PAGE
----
A Brief History of Motion: From the Wheel, to the Car, to What Comes Next by Tom Standage, Published in August 2021

Reading ‘Always On’ and Thinking About Tech During the Pandemic: A BBC journalist’s perspective on the impact of COVID-19 on technology and society.

Always On: Hope and Fear in the Social Smartphone Era by Rory Cellan-Jones, Published in July 2021

AI, Jobs and ‘Rule of the Robots’: Martin Ford’s artificial intelligence centered follow-up to his 2015 book arguing that robots were poised to take all our jobs.

Rule of the Robots: How Artificial Intelligence Will Transform Everything by Martin Ford, Published in September 2021

Tempting You With ‘The Secret History of Food’: And a list of some other food and restaurant-related books.

The Secret History of Food: Strange but True Stories About the Origins of Everything We Eat by Matt Siegel, Published in August 2021

Career Navigation and ‘The Scout Mindset’: Why understanding our blind spots and biases is the key to professional (and academic?) success.

The Scout Mindset: Why Some People See Things Clearly and Others Don’t by Julia Galef, Published in April 2021

An Argument for the ‘Survival of the City’: Urban life, small college towns and the pandemic.

Survival of the City: Living and Thriving in an Age of Isolation by Edward L. Glaeser and David Cutler, Published in September 2021

The Wisdom of ‘Staying Online’: Bob Ubell’s terrific new book on navigating a post-pandemic digital higher education.

Staying Online: How to Navigate Digital Higher Education by Robert Ubell, Published in September 2021

‘The Debt Trap’ as Motivation to Invest in Low-Cost/High-Quality Scaled Online Degree Programs: Our student debt crisis.

The Debt Trap: How Student Loans Became a National Catastrophe by Josh Mitchell, Published in August 2021

Reading ‘The State Must Provide’ Through a DE&I Lens: Why every educator should read this excellent new book about the history and impact of America’s HBCUs.

The State Must Provide: Why America’s Colleges Have Always Been Unequal — and How to Set Them Right by Adam Harris, Published in August 2021

Elite Education and ‘The Privileged Poor’: From access to inclusion.

The Privileged Poor: How Elite Colleges Are Failing Disadvantaged Students by Anthony Abraham Jack, Published in March 2019

Elite Education and ‘The Inequality Machine’: Has college become an accelerant of privilege instead of an engine of opportunity?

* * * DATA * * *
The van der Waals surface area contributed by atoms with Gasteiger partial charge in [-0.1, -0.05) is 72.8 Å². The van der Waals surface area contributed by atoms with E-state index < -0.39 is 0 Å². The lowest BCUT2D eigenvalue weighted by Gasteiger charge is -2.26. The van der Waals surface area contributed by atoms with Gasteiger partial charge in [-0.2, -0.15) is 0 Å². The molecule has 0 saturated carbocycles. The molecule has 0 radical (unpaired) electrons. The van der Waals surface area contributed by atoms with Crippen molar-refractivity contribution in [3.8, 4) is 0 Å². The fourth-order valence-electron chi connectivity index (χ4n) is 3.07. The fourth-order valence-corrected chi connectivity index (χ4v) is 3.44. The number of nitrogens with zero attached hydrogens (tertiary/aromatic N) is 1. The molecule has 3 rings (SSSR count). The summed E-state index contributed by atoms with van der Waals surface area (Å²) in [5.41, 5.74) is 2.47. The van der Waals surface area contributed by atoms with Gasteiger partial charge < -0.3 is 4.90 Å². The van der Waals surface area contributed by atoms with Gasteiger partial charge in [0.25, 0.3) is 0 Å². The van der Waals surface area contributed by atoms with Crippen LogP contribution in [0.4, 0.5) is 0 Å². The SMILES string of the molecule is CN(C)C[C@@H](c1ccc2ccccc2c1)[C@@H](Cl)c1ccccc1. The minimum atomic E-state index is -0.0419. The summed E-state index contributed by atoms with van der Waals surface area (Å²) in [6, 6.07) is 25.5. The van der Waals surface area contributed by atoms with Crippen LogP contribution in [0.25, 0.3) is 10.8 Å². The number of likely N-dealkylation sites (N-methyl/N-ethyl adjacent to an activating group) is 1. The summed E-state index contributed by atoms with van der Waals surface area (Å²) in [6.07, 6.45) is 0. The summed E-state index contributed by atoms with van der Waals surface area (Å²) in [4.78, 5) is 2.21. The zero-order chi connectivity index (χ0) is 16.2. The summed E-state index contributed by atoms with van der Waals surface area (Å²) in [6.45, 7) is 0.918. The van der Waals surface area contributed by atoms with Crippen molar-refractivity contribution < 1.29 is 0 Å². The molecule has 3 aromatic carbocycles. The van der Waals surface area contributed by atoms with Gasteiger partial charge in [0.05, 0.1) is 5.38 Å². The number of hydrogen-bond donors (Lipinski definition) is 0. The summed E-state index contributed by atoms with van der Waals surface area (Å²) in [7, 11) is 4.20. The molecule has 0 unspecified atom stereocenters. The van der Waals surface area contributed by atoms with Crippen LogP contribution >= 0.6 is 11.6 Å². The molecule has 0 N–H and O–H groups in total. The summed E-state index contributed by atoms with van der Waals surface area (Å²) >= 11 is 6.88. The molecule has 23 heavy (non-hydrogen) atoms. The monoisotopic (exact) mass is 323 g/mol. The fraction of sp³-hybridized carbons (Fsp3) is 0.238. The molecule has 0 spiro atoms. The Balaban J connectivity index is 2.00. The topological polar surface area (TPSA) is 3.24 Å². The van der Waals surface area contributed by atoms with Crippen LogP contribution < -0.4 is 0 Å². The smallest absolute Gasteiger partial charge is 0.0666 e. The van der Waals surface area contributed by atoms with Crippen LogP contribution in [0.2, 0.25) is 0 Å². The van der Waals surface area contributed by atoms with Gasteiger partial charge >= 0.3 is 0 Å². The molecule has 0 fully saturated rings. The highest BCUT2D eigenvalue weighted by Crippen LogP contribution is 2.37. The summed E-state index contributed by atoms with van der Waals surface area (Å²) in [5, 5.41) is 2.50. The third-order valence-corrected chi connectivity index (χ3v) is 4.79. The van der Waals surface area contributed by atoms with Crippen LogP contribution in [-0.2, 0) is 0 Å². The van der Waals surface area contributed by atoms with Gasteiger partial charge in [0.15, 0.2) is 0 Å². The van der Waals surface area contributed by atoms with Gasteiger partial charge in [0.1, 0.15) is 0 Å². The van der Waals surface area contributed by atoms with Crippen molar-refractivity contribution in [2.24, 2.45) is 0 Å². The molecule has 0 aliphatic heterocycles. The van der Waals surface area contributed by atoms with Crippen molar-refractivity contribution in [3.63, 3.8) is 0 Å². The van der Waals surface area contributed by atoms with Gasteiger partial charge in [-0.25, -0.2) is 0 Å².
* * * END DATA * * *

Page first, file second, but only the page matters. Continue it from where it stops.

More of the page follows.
The Inequality Machine: How College Divides Us by Paul Tough, Published in September 2019


‘AI 2041’ as a Model of Curricular Integration: A reading and higher ed conversation with UM’s James DeVaney.

AI 2041: Ten Visions for Our Future by Kai-Fu Lee and Chen Qiufan, Published in September 2021

Is Rising Inequality the Fault of ‘The 9.9 Percent’?: An argument that well-paid professionals benefit from and serve to perpetuate our increasingly stratified society.

The 9.9 Percent: The New Aristocracy That Is Entrenching Inequality and Warping Our Culture by Matthew Stewart, Published in October 2021

Luxury Private Residence Halls and ‘Only the Rich Can Play’: Opportunity Zones, wealth and inequality.

Only the Rich Can Play: How Washington Works in the New Gilded Age by David Wessel, Published in October 2021

‘The Exponential Age’ and Online Learning in 2030: A framework for future higher ed planning.

The Exponential Age: How Accelerating Technology Is Transforming Business, Politics and Society by Azeem Azhar, Published in September 2021

Our Academic Libraries and ‘The Library: A Fragile History’, Resilience and adaptation.

The Library: A Fragile History by Andrew Pettegree and Arthur der Weduwen, Published in November 2021

‘Workhorse’ and the Extreme Career Parallels of the Restaurant and Higher Ed Industries: Are you working too much?

Workhorse: My Sublime and Absurd Years in New York City’s Restaurant Scene by Kim Reed, Published in November 2021

The Global Supply Chain and ‘Arriving Today’: How our stuff gets to us.

Arriving Today: From Factory to Front Door—Why Everything Has Changed About How and What We Buy by Christopher Mims, Published in September 2021